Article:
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I was able to convert audio cassette to mp3 form, using a walkman style device with built in mp3 conversion, but when I go to listen to the audio, the sound is a little distorted. I am suspecting this is because the tape stretched over time or something equivalent has happened to it. I am sure there is a term for this issue, but I wasn't able to find a good definition.

Is the any tool or process that can help deal with an audio recording of such a source? Ideally for Linux or macOS.

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  • Short of cutting out the stretched section, taping the tape's two ends together with scotch tape, the only other way [AFAIK] would be to use audio editing software (Adobe Audition and similar) to try and clean up the signal (keep in mind, FLAC is preferable, with 320kbps CBR MP3s being the minimum that should be used, especially when trying to salvage a signal, as you want the least amount of information removed from the signal when encoding [compression removes data from the signal])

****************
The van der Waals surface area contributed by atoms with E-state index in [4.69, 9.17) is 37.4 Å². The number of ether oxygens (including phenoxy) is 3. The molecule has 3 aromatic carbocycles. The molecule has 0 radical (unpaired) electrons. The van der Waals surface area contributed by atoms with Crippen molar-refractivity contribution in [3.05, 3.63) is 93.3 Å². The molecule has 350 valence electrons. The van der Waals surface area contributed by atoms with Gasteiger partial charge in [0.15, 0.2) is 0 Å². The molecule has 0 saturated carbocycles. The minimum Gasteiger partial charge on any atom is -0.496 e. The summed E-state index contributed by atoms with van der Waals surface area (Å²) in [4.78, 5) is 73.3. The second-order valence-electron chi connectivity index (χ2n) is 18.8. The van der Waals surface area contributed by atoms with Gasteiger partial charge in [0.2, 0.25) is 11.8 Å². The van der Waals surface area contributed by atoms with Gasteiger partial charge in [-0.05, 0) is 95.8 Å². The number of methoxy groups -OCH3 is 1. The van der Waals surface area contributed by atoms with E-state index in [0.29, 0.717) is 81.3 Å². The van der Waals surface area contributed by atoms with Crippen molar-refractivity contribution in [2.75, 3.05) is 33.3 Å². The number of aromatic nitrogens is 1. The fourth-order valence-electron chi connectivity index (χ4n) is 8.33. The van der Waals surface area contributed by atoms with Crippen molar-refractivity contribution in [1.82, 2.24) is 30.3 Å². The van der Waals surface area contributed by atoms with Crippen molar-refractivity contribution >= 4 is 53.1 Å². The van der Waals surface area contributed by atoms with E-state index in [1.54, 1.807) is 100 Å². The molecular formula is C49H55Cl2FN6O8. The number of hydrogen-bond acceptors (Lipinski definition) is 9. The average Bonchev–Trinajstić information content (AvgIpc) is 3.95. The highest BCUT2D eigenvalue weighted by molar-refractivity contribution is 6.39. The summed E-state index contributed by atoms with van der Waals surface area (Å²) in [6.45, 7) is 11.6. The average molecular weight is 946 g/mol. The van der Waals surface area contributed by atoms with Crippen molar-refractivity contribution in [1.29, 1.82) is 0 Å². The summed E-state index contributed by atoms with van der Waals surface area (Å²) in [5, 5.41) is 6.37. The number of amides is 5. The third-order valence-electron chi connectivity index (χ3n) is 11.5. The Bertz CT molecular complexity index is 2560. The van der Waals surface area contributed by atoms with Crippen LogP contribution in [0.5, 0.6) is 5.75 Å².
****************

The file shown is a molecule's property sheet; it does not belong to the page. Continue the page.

– JW0914
    Feb 23, 2021 at 14:41
  • Before you can fix any audio, you need to identify exactly what needs fixing. "distortion, tape stretch or something really doesn't help us to help you. If you do have tape-stretch, wow or flutter, then it can be fixed, but it's about the most expensive fix you could imagine. Only one app exists that can do it & it costs $3790 celemony.com/en/capstan - so it's probably best if you do correctly identify your issue first ;) BTW, don't use mp3 if your audio needs work, record at 24-bit WAV, downsample once it's fixed.
    – Tetsujin
    Feb 24, 2021 at 9:31

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